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Apple's M1: Cinebench scores released

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  1. tindall
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    The M1 places between the 45W i7-10850H and the 65W i7-10400 on the blue team, both capable of hyperthreading, providing 16 PCI-e lanes, and controlling a comparatively vast 128GB of DDR4. It...

    The M1 places between the 45W i7-10850H and the 65W i7-10400 on the blue team, both capable of hyperthreading, providing 16 PCI-e lanes, and controlling a comparatively vast 128GB of DDR4. It should also be noted that in single core performance, the M1 is beaten by the i7-1165G7, a 15W laptop part with, again, vastly more memory control capability and more PCI-e lanes, and that, especially for laptop parts, thermal design power is not the same as power draw - Intel's aggressive P-states in the 10 series are very effective in reducing power usage.

    On the AMD side, the part places between the Ryzen 2 2600 and 2600X - however, I think this is not the time to evaluate the M1's performance against Ryzen, since new Ryzen CPUs with dramatically improved silicon are just now coming onto the market, making this a somewhat apples-to-oranges (ha ha) comparison.

    This is quite interesting to me in terms of the evolution of Apple processors, and CPUs in general.
    They've clearly built a great 15W CPU with acceptable performance per dollar and excellent performance per Watt, but some of the details make me think they'll have issues scaling up.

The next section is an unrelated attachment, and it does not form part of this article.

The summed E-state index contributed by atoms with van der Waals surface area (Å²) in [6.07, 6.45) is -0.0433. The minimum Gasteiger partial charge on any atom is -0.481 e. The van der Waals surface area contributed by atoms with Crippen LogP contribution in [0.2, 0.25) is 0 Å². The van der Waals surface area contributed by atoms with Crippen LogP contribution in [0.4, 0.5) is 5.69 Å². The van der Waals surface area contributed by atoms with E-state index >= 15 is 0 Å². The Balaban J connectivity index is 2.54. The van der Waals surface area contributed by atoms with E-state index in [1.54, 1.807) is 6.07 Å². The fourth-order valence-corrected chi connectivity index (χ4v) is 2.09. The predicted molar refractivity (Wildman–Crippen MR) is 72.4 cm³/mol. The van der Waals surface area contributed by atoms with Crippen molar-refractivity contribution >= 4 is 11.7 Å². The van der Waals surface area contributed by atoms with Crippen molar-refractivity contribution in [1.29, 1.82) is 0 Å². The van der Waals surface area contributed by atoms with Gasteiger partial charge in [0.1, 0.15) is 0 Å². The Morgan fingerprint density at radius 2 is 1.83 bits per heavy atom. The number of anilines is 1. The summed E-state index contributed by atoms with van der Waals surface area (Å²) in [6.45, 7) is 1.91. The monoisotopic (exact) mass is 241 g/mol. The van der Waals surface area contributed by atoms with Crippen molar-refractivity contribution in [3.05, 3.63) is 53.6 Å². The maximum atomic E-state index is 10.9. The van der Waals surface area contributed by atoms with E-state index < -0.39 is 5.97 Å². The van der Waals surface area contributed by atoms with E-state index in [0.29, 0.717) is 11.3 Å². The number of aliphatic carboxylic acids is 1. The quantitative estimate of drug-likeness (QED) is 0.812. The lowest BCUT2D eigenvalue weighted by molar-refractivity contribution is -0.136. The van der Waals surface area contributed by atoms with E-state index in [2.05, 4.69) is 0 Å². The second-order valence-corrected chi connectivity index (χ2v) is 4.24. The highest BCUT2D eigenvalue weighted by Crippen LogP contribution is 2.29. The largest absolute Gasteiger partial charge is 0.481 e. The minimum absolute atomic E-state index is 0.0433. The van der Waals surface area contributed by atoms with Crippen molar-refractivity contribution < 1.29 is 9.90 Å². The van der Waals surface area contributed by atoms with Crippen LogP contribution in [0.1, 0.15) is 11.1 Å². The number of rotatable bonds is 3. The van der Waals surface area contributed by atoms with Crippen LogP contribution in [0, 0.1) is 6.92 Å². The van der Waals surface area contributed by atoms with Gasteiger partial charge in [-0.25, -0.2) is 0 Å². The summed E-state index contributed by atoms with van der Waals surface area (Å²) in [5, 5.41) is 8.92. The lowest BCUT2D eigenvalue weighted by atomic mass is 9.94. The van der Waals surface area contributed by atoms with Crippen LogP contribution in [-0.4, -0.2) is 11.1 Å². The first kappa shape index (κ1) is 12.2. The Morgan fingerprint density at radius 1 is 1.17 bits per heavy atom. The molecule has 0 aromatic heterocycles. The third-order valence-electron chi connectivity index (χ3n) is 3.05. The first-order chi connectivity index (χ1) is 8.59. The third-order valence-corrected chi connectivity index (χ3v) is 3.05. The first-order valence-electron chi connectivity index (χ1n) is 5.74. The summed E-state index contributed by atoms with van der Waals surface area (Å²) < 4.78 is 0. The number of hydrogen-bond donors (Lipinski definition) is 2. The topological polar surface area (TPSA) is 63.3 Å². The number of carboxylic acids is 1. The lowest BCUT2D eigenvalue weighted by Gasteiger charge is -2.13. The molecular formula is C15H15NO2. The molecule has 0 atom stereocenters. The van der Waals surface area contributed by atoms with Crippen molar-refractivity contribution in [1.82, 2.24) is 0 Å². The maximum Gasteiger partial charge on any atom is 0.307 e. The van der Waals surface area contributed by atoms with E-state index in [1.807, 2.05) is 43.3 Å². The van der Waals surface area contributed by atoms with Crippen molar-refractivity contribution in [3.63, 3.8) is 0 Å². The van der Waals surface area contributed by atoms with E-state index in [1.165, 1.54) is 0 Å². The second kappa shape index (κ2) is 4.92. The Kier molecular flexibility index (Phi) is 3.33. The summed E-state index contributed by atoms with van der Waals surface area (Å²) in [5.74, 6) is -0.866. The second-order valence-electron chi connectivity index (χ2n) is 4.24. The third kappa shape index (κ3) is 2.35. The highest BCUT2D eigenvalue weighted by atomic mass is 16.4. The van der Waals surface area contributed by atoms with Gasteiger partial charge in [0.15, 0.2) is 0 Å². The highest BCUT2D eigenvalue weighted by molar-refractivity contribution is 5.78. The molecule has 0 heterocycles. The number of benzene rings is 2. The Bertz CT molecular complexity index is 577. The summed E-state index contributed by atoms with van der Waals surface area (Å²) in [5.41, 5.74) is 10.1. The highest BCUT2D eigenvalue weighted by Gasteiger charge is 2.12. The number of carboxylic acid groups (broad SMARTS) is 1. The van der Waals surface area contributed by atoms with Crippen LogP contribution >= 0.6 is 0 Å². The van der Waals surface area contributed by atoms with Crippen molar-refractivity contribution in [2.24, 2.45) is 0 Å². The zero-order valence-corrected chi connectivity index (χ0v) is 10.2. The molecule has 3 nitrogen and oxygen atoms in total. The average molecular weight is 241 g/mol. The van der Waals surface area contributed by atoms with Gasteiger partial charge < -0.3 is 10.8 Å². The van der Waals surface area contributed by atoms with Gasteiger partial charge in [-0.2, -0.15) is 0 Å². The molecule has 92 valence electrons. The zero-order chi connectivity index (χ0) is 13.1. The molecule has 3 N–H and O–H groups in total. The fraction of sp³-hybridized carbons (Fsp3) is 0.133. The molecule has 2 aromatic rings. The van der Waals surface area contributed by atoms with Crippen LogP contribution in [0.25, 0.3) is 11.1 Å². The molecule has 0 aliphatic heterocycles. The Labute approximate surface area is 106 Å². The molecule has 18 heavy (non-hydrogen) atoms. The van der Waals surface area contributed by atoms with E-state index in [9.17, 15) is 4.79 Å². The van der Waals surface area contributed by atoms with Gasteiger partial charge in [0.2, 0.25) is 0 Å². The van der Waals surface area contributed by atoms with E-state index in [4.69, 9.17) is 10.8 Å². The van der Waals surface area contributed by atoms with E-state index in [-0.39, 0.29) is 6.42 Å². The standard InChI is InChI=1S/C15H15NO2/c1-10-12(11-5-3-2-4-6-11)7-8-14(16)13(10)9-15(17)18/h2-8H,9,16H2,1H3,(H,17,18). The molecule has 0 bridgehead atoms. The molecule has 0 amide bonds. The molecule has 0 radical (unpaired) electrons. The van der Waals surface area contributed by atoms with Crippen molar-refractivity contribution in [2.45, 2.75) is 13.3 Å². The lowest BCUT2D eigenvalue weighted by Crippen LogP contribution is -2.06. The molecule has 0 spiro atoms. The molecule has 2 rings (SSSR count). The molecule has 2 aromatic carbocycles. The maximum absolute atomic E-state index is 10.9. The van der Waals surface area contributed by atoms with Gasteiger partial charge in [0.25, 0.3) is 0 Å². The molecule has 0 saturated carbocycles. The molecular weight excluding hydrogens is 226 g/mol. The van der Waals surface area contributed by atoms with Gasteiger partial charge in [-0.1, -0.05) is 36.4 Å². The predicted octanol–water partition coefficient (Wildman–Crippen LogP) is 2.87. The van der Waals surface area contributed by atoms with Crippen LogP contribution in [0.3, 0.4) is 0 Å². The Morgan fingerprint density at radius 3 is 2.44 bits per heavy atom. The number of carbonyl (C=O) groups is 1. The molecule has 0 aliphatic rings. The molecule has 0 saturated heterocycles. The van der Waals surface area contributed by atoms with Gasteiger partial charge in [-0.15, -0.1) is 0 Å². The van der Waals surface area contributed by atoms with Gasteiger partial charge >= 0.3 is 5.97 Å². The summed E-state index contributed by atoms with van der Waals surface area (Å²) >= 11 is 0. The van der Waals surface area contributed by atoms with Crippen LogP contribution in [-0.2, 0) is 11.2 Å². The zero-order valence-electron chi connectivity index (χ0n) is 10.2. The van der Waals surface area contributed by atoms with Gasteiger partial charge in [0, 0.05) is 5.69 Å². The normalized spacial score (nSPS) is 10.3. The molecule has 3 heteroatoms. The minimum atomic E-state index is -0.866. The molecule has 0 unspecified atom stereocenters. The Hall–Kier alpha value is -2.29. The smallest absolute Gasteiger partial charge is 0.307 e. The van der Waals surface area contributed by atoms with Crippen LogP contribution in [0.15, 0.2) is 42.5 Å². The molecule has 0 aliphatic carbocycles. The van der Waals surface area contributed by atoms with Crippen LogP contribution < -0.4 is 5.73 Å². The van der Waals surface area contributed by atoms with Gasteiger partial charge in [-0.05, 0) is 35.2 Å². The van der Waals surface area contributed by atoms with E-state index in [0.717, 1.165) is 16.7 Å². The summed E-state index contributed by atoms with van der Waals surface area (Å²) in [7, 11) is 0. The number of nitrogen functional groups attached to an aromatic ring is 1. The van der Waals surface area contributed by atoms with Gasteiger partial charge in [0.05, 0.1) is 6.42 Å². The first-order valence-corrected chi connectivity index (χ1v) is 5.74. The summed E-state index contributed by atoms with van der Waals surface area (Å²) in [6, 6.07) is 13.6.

For one, while I don't expect their thermal overhead to more than double in this generation, they support only 16GB of memory and no hardware encoding for a number of codecs. This makes the part a non-starter for a lot of users in 3D animation, video editing, software development, CAD, etc, even forgetting the overhead from using proprietary x86 software under Rosetta 2. Of course, it's a low-end part, but if omitting lots of silicon - including high-power silicon in the memory controller - is how they hit such a low TDP, they're going to have a hell of a time scaling up to a professional-grade part. Indeed, there are even AMD laptops out there with a heck of a lot more "oomph per Watt", not to mention per dollar, for some users, especially those doing video encoding or running VMs on the daily, and that will only become more true as the new Ryzen parts make their way into the laptop market.

    In a certain sense, of course, none of this matters, because the part is Apple-only and nobody will ever get the opportunity to run anything but Mac OS on it in a serious capacity, and soon nobody running modern Mac OS will have the opportunity to use the competition's chips.

    7 votes